Old man winter is on his way and there are some maintenance and preventative tasks that you should do to your vehicle to ensure itâs ready for the cold air âŚ and safe to drive in what could be dicey conditions.
TIP #1: FLUID LEVELS: Check all fluid levels to ensure that all are at the correct level for proper working order. Check your oil, transmission fluid, brake fluid, radiator coolant, and windshield wiper fluid. Consumer Reports suggests using an oil formulated for winter use: âEngine oil thickens when cold, making it harder for the engine to turn over. Check your owner’s manual for the manufacturer’s recommendation, but generally, you should be using a multi-viscosity oil that has a “W” in the viscosity index, signifying that it’s formulated for winter use. Typical formulas that are recommended for modern engines include 5W-20, 5W-30, and 10W-30, which provide good oil flow at low temperatures and can usually be used year-round.â
TIP #2: TIRES: Check your tire pressure and make sure they have plenty of tread. Bald tires on slick roads are a bad situation. Do you notice any abnormal wear on your tires, including your spare tire? Check & keep the proper listed amount of tire pressure for your tires at normal wear- you can deflate during snow and Ice situations.
TIP #3: BATTERY: Very cold temperatures can reduce a vehicle’s battery power by up to 50 percent. Have your battery serviced and load-tested to check its ability to hold a charge. If the battery is more than four and-a-half years old, it may be a good idea to replace it. Check your battery for corrosion and/or lose cables. If there is corrosion, you need to loosen and clean them with battery cleaner and a steel wire brush.
TIP #4: BRAKES: Winter conditions can cause debris to freeze on or around your brakes. This can cause you to be unable to safely stop in a winter slip.
TIP #5: KEEP IT FULL: Having a full tank of gas not only helps in the case of bad weather, but it also helps prevent moisture from freezing in the gas lines.
TIP #6: GET A TUNE UP
TIP #7: BE PREPARED: There are numerous sites that provide essential things to keep in your car. Hereâs our short list for Winter Emergency Items to put in your trunk now:
- A flashlight, flares and a first-aid kit
- Seat belt cutter and window breaker. This one’s $7 on Amazon. Keep this in your glove compartment, not in your trunk, obviously.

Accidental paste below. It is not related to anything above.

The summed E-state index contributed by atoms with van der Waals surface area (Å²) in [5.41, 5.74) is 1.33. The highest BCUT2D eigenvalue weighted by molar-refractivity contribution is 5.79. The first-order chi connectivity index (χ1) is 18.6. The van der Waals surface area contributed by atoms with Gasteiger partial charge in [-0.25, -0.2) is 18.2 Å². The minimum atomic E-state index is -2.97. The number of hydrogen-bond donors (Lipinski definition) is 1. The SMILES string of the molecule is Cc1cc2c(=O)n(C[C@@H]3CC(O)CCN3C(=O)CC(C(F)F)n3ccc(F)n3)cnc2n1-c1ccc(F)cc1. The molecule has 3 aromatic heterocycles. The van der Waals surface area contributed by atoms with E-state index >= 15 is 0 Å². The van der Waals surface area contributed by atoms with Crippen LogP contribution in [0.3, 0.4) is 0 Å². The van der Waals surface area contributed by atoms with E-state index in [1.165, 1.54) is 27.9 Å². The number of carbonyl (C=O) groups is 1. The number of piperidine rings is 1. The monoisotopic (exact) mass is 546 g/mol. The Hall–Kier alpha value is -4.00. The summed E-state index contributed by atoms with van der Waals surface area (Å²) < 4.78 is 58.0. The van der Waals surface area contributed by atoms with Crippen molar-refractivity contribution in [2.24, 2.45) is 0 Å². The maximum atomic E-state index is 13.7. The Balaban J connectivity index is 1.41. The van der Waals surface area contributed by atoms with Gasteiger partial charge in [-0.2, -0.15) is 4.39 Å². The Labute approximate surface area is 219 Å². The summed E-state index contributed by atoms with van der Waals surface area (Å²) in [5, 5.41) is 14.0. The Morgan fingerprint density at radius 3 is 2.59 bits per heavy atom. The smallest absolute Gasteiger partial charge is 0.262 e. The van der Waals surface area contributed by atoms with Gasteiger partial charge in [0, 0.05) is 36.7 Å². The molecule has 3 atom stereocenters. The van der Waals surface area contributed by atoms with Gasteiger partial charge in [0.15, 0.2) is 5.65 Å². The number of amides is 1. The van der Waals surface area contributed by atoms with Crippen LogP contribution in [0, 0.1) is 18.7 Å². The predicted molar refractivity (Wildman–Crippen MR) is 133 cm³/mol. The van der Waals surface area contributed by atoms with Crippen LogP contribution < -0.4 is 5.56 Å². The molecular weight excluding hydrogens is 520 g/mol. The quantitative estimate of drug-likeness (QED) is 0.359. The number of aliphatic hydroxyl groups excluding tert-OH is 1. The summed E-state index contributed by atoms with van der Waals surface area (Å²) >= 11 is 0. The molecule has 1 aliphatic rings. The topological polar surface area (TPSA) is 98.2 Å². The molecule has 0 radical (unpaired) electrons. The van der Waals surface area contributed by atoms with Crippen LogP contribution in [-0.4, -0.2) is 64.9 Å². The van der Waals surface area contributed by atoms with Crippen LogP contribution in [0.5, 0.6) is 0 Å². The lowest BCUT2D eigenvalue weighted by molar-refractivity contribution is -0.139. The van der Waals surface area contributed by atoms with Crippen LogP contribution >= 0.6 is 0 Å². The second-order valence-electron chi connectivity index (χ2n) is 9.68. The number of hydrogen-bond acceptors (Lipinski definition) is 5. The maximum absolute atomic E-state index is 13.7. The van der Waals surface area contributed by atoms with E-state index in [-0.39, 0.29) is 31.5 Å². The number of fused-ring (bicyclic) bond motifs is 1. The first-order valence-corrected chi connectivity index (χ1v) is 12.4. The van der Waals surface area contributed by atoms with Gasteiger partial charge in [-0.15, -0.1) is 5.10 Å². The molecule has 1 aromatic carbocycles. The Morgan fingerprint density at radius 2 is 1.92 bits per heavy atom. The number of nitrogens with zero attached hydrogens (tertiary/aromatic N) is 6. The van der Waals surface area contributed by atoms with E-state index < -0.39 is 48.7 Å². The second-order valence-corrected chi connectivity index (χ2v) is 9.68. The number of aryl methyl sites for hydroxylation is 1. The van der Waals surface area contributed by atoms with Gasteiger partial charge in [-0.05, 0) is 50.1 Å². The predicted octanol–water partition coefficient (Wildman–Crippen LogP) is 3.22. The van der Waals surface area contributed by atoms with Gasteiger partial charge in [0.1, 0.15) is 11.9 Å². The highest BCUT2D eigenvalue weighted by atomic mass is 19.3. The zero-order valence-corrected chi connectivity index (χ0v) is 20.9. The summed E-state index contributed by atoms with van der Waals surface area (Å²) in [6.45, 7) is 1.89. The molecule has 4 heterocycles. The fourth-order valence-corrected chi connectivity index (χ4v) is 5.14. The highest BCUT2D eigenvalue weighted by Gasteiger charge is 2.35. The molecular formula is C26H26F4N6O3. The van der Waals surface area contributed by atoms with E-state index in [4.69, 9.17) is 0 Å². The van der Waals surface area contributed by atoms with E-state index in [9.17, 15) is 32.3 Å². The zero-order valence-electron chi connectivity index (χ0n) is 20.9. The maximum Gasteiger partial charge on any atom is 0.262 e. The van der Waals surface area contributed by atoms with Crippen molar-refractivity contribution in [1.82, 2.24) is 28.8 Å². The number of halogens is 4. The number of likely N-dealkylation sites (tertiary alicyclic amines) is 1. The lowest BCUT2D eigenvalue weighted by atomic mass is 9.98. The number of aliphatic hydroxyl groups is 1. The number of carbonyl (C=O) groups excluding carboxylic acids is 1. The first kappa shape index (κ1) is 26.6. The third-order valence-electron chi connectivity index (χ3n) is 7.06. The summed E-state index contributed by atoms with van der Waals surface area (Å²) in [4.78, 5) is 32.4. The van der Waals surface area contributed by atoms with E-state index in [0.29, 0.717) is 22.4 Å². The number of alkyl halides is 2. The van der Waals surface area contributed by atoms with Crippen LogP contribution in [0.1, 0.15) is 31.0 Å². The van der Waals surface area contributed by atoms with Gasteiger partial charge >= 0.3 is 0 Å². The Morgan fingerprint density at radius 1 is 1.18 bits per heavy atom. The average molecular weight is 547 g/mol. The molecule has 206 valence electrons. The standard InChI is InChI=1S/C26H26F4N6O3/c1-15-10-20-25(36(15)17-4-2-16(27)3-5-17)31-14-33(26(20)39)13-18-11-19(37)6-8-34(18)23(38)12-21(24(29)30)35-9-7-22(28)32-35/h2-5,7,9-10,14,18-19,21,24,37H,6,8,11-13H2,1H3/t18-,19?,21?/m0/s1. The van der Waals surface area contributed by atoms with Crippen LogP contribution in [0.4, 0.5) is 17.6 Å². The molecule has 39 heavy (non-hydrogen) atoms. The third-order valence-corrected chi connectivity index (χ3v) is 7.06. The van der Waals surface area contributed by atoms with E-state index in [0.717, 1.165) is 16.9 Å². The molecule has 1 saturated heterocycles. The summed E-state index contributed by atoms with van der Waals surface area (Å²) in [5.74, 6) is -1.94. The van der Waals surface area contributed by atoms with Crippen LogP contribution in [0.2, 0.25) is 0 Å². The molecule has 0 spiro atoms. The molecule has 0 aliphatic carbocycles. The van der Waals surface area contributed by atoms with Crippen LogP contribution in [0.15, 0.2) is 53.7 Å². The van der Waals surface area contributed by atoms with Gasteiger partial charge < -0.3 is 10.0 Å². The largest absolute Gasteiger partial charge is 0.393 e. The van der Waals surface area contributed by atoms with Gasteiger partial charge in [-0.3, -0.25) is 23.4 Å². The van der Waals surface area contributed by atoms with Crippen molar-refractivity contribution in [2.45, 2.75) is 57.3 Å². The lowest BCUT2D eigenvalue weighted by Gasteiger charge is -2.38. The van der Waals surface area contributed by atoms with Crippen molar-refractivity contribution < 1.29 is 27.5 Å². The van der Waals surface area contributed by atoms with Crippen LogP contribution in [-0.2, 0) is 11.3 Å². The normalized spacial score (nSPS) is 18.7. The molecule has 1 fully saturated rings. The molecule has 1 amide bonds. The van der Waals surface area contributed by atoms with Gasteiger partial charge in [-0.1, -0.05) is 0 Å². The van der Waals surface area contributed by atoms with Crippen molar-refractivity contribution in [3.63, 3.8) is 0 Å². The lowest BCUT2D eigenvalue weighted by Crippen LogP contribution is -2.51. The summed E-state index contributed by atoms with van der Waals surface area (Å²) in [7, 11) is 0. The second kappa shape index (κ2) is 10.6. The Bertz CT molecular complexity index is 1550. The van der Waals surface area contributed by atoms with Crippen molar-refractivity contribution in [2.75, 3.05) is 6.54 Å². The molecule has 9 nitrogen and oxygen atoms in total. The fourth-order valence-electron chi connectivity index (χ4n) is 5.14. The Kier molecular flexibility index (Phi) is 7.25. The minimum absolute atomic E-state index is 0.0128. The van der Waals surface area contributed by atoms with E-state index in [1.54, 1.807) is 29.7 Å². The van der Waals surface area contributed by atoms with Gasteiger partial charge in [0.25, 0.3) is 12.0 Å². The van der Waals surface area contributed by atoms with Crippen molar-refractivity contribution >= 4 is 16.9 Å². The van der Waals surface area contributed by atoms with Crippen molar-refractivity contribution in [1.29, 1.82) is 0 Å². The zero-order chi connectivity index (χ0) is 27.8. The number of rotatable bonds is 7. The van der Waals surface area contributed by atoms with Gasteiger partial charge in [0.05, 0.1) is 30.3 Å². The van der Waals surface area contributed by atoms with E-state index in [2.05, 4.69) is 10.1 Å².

- Make sure that all the proper tire-changing equipment is in the vehicle
- Jumper cables, a tool kit and tire chains
- Flares or reflective triangle, so you don’t get hit at the side of the road in the dark.
- Maps. Yes, the paper kind.
- A blanket (like the Mylar space blanket), warm clothes, hat and gloves
- Paper towels
- A bag of salt or kitty litter for added traction when a tire is stuck
- A snow brush, ice scraper and snow shovel
- Extra windshield washer fluid
- Extra food and bottled water
TIP #8: Change Your Lights â Proactively replace your fog, brake, and tail lights before they burn out. Itâs relatively inexpensive and can help you avoid a dangerous situation if you find yourself in poor-visibility conditions.
TIP #9: Antifreeze– Antifreeze protects your engine from freezing in cold weather and it also cuts back on corrosion. It’s important to keep equal parts antifreeze and water in your radiator — a 50:50 ratio is considered the norm and will keep fluids from freezing at temperatures as low as -34 degrees Fahrenheit. Buy pre-mixed bottles of antifreeze and water.
TIP #10: Make Sure Your 4-Wheel Drive Works- Unless you go off-roading all year long, chances are if you own an SUV you don’t use your four-wheel drive (4WD) during the summer. Make sure that everything is working correctly before the winter starts. A functioning system can improve tire traction on snow and ice, decreasing the possibility of getting stuck. 4WD varies depending on the vehicle, so check the owner’s manual for the best environment in which to use it and how to engage the system.